I knew this assignment was going to be different the moment I got the call. “How would you like to join the King of the Zulus in ogling thirty thousand topless virgins?” I was packed in under ten minutes.
The Zulus know it as uMkhosi woMhlanga. White people know it as the Festival of the Boobies. That might not be true. I think they know it as the Reed Dance. Or, more likely, a monumental waste of taxpayer’s money.
I can’t remember ever having been to Eshowe but I must have because by the time I left home, shortly after my 38th birthday, my parents had taken us everywhere within a 500km radius of Durban. I was expecting the mayhem of Mthatha but was pleasantly surprised to see the main road occupied almost entirely by cars and not being shared with a billion pedestrians, hawkers, faith healers, bandits, donkeys and dogs.
It is said the town’s name came from the sound of wind passing through the long grass. I don’t know about that. I’ve passed wind in long grass before and I can tell you it sounded nothing like eshowe.
I was booked into a guesthouse on the edge of a forest and the stress of the drive dissolved quickly as I set about viciously abusing the minibar.
The information booklet in my room claimed that British soldiers, after building a fort in the town, were besieged by the Zulu army for ten weeks. Please. White people in the province feel besieged by the Zulus every day of their lives.
“Eshowe is wrapped around the Dlinza Forest which covers 250ha and divides the town.” How refreshing to have a town divided by a forest instead of race.
The booklet also listed 55 birds that can be seen right there in the garden. I saw one from where I was lying on my bed. It was a hadeda – the antichrist of the avian world – so it doesn’t really count. A 56th bird had been added in pencil at the bottom. The Southern Black Tit. I like to think it was included as a nod and a wink to the Reed Dance, but it seemed improbable. These were serious bird people.
The British fort now houses a museum. Among the artifacts is a replica of a silver beer mug given to King Cetshwayo by Queen Victoria in 1882. I can imagine the conversation in the drawing room.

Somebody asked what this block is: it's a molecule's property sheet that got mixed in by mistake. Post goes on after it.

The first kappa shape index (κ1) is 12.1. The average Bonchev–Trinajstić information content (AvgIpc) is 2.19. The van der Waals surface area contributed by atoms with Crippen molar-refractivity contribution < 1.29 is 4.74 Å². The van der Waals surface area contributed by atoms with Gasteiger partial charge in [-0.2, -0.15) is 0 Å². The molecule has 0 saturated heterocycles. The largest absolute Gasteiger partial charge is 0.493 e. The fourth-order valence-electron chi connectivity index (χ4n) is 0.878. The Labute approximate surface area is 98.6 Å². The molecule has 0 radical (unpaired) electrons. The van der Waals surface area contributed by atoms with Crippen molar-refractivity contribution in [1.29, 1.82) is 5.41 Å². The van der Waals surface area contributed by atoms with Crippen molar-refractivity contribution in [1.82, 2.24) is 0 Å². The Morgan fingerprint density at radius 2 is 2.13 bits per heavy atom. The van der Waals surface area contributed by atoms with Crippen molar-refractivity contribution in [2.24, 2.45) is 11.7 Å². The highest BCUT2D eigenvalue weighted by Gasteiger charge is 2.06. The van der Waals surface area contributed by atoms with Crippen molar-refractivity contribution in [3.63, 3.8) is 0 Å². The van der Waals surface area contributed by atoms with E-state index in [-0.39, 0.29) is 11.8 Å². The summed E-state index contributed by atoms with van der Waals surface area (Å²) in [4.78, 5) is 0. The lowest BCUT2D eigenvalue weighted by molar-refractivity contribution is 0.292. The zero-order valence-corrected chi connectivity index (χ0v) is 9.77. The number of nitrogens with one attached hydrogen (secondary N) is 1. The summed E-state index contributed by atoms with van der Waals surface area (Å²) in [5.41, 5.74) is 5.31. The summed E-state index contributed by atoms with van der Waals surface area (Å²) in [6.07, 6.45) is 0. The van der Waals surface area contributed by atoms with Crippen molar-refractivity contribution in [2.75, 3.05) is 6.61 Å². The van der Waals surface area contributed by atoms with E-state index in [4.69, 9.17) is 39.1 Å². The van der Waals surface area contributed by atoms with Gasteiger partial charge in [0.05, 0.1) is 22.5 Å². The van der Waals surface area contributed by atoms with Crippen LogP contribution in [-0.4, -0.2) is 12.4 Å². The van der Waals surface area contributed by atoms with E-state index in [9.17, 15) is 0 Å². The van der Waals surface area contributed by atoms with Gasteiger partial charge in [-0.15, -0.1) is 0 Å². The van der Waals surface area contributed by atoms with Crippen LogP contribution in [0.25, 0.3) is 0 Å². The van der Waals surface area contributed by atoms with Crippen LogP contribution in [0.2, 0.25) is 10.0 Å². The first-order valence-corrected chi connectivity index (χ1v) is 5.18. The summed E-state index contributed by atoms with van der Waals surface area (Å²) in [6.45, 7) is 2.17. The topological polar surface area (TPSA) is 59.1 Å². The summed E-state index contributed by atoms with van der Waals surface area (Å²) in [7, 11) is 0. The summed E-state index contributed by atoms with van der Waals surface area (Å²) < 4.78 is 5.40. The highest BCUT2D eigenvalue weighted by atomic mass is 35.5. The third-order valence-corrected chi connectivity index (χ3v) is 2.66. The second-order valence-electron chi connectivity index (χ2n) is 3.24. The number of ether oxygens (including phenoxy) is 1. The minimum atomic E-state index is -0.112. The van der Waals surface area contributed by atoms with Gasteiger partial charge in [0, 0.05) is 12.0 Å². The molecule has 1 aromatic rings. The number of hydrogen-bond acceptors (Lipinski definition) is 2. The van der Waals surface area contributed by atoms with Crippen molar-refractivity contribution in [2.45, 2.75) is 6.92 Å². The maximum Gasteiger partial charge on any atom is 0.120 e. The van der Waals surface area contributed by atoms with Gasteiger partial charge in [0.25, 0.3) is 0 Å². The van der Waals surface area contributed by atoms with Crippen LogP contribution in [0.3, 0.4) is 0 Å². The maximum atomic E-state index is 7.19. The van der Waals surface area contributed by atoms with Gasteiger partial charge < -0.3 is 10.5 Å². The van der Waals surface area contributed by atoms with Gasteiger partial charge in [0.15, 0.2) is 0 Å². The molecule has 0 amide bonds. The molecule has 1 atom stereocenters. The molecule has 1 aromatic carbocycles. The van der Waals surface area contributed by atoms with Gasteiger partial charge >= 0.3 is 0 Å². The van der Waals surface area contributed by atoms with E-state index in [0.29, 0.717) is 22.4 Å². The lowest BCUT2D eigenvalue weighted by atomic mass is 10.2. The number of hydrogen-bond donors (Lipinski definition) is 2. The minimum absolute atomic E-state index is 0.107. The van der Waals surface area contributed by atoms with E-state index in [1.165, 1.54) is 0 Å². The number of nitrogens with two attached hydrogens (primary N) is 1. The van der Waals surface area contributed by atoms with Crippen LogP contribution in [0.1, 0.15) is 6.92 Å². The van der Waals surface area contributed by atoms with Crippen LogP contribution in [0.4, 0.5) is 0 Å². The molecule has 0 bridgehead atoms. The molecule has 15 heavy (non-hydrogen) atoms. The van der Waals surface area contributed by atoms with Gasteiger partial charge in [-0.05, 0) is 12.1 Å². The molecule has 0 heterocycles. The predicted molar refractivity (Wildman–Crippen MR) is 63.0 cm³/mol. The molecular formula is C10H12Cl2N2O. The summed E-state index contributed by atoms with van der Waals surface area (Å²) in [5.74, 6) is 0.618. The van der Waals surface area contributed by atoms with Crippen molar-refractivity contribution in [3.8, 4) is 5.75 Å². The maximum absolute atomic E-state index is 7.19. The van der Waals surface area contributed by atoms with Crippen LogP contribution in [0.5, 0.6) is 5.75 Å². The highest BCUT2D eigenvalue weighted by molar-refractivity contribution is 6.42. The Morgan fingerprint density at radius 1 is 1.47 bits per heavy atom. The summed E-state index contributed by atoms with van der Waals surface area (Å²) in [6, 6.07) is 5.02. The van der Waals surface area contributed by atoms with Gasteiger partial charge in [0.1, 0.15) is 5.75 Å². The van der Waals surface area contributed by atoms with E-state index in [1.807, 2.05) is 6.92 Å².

“I honestly do not know what to get that Zulu man. They really are appalling people to buy for. What on earth does he need?”
“Give him whisky, my dear. They do love their drink.”
“Don’t be silly, Albert. The poor man came all the way to London to tell us that his people would refrain from throwing spears at our soldiers if he could have his kingdom back.”
“Give him a beer mug. He’ll like that.”
“What a delightful idea. Drink up and give it to the servants to wrap. Tell them not to use the good paper.”
Route 66 might not be as well known as its American counterpart, but it has its own unique charm in the roadside litter that drifts and glitters all the way from Eshowe to Nongoma.
One can’t see the Enyokeni Palace from the road. Truth is, one struggles to see it from several metres away. Mainly because there is a fence around it, but also because it’s not a palace in the strictest sense of the word. Buckingham is a palace. Versaille is a palace. What King Zwelithini has is an assortment of thatched huts. I would go so far as to say that Zuma’s spread in Nkandla is more opulent than Enyokeni, although these days opulent is rarely used to describe anything that has a roof made of dried grass.
My fixer – or, as Deputy Minister Kebby Maphatsoe might have it, my handler – parked the car for an easy getaway. I thought he was being overly paranoid. He gave me the lazy eye. “I have two words for you. Piet. Retief.”
I have never underestimated the Zulus. As far as tribes go, they’re right up there with the best of them. I like the Zulus. I really do. I grew up around them. Or rather, thanks to the Group Areas Act, they grew up around me. On a clear day, I could see the hills of Inanda from the veranda of my parents’ house in Durban North.